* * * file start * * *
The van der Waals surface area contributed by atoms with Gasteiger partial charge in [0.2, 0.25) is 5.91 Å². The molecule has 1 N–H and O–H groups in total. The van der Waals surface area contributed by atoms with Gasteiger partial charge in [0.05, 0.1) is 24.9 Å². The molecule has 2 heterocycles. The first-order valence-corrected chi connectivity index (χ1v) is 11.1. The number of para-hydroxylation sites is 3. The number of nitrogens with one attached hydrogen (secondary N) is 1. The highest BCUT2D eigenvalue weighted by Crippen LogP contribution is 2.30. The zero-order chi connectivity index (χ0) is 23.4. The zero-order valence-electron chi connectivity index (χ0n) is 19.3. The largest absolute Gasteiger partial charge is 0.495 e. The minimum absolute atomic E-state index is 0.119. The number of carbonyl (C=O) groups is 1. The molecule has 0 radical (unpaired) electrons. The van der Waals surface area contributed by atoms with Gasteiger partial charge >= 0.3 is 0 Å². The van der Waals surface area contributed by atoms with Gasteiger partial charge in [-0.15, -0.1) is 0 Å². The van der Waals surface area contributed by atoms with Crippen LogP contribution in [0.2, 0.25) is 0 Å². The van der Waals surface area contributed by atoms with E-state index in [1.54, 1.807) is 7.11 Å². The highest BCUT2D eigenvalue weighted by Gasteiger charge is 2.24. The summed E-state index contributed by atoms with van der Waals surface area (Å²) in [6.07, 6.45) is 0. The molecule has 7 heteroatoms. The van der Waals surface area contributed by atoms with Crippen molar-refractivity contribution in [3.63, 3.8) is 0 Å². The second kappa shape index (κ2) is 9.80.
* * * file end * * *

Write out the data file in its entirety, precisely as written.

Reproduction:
The van der Waals surface area contributed by atoms with Gasteiger partial charge in [0.2, 0.25) is 5.91 Å². The molecule has 1 N–H and O–H groups in total. The van der Waals surface area contributed by atoms with Gasteiger partial charge in [0.05, 0.1) is 24.9 Å². The molecule has 2 heterocycles. The first-order valence-corrected chi connectivity index (χ1v) is 11.1. The number of para-hydroxylation sites is 3. The number of nitrogens with one attached hydrogen (secondary N) is 1. The highest BCUT2D eigenvalue weighted by Crippen LogP contribution is 2.30. The zero-order chi connectivity index (χ0) is 23.4. The zero-order valence-electron chi connectivity index (χ0n) is 19.3. The largest absolute Gasteiger partial charge is 0.495 e. The minimum absolute atomic E-state index is 0.119. The number of carbonyl (C=O) groups is 1. The molecule has 0 radical (unpaired) electrons. The van der Waals surface area contributed by atoms with Gasteiger partial charge >= 0.3 is 0 Å². The van der Waals surface area contributed by atoms with Gasteiger partial charge in [-0.15, -0.1) is 0 Å². The van der Waals surface area contributed by atoms with Crippen LogP contribution in [0.2, 0.25) is 0 Å². The van der Waals surface area contributed by atoms with E-state index in [1.54, 1.807) is 7.11 Å². The highest BCUT2D eigenvalue weighted by Gasteiger charge is 2.24. The summed E-state index contributed by atoms with van der Waals surface area (Å²) in [6.07, 6.45) is 0. The molecule has 7 heteroatoms. The van der Waals surface area contributed by atoms with Crippen molar-refractivity contribution in [3.63, 3.8) is 0 Å². The second kappa shape index (κ2) is 9.80.